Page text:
As Virginia Tech’s campus brims with traditional fraternities, one new organization is hoping to make strides in redefining what it means to be a fraternity.

Delta Lambda Phi (DLP) — founded by queer men to open fraternity experience to all men and nonbinary students — is focused on providing an inclusive experience at Virginia Tech.  

“Fraternities nowadays are deeply engrained in the culture of the American South,” said Shaan Smith, the president of Virginia Tech’s provisional DLP chapter. “As a big state school, we represent that traditional Greek life, and that epitomizes what we are trying to change with Greek life as a whole. I think DLP’s mission was set out to change the culture of what fraternity life is, and I certainly think that is important at Virginia Tech.”

While the fraternity is just beginning its journey in Blacksburg, the beginning of DLP’s story goes back to Washington, D.C.

In 1986, Vernon L. Strickland III, an alumnus of George Washington University, met three older gay men during a party. Their conversation lamented the limited opportunities for social engagement available to gay men, and a new venture was proposed: A progressive social fraternity based on the collegiate model. While there were a few hurdles along the way, on April 10, 1987, the first official chapter of DLP was born.

Now, over 30 years later, DLP has made its way to Blacksburg. The fraternity originally began as an interest group of five brothers in the fall of 2020. In spring of 2021, the group petitioned to make a provisional chapter. While the fraternity is currently waiting to get chartered, with 36 current members, DLP is steadily growing.

As president, Smith, a senior majoring in microbiology, acts as a communicative liaison between the chapter and the national organization of DLP.

“I was previously the philanthropy chair, and I started that position because I really care about the fraternity and the philanthropy causes we support. I just wanted to amplify and extend that by being president,” Smith said.

The vice president takes charge in overseeing the chapter’s committees. This is where Brian Jones, a senior studying urban design, takes control.

“I make sure that everything is getting done on the inside so everything looks good on the outside,” Jones said.

Jones, a transfer student from Northern Michigan University, began his college experience at Virginia Tech as a second semester sophomore living in a residence hall. Struggling to find a community of friends, he was introduced to DLP by another student in his hall.

“It has truly kept me present and enjoying college,” Jones said. “I can lean on all these people and know that they are there and supporting me. And it’s just a lot of fun. I don’t think college would be as fun if I was not in this fraternity.”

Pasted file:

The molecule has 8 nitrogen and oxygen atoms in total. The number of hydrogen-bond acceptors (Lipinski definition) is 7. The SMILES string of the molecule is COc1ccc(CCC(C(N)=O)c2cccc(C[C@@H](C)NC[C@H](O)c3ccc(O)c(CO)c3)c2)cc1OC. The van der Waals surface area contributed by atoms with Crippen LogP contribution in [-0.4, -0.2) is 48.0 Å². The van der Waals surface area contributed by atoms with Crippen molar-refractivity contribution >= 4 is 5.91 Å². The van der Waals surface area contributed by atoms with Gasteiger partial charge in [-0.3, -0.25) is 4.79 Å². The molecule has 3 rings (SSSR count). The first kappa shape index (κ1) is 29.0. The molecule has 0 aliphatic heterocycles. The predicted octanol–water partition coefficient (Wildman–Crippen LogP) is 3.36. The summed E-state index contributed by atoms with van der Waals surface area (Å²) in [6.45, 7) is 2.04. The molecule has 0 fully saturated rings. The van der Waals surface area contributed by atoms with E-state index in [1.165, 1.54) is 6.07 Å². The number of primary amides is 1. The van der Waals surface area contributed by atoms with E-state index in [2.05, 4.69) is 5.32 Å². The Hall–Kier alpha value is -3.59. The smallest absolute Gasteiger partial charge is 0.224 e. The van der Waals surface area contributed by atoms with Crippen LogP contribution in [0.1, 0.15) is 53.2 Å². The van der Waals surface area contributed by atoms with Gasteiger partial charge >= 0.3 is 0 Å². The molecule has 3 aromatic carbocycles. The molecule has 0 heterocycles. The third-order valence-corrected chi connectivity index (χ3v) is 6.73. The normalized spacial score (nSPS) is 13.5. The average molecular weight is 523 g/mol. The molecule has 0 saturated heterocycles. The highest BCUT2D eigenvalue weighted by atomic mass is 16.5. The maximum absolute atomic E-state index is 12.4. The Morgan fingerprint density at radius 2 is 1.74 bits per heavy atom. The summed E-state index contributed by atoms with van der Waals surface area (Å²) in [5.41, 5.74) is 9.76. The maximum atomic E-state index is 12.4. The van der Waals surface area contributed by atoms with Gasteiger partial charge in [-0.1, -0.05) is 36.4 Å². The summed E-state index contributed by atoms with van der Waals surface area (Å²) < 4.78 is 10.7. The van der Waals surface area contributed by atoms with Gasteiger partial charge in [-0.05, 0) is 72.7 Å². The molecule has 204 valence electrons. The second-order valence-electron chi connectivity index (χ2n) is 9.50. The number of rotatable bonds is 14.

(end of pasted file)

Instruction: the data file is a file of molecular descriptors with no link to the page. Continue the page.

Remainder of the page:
Smith said a common phrase in the fraternity is “DLP is a friend to all.” The quote is engrained in the fraternity’s mission of inclusivity, both in Blacksburg and on a national level.

When recruiting new members, Smith often posits if a potential new member needs DLP as much as DLP needs them.

“I think that is a question that is not asked a lot in other fraternal rush processes whenever people are looking for members,” he said.  “Traditional fraternal recruitment is often a status-based thing and not something that is based on community and intersectionality.”

Rohsaan Settle, the director of Fraternity and Sorority Life (FSL), a part of Student Affairs, said he has noticed a change in Virginia Tech’s Greek culture since the emergence of DLP.

“Fraternity and sorority life is not a monolith,” Settle said. “I think for FSL here at Tech, all of our organizations do not have to be the same. Not only does that bring in a diverse set of options for people, but it also allows people in other organizations to get a better understanding of different identity groups.”

Brandon Duncan, a sophomore majoring in animal and poultry sciences, joined DLP this fall with the hope of finding more queer friends on campus.

“People sometimes have a negative viewpoint toward DLP since we are a group of queer men, but by being a brother, I advocate for our principles that lead us Lambda men in life,” Duncan said.  “That’s what differentiates us from everyone else.”

What makes DLP like other fraternal organizations is an emphasis on philanthropy. While traditional fraternities and sororities on campus have a particular philanthropic cause they support annually, the brothers of DLP choose a new organization to support each year.

In previous years they have worked with the Point Foundation, a national nonprofit that provides scholarships and other support to LGTBQ students, and are currently working with GLAAD, a nonprofit that works through entertainment, news, and digital media to share the LGBTQ experience.

Whether it is their philanthropic efforts or their pursuit to create social change on campus, Delta Lambda Phi’s brothers are prepared for a paradigm shift at Virginia Tech.

“This is one of the largest, if not the largest, DLP chapters in the country,” Settle said. “What that says is that there has been a need here that has been unfulfilled, and thankfully, they are fulfilling that need.”

Written by Cyna Mirzai, a senior and an intern for Virginia Tech Communications and Marketing

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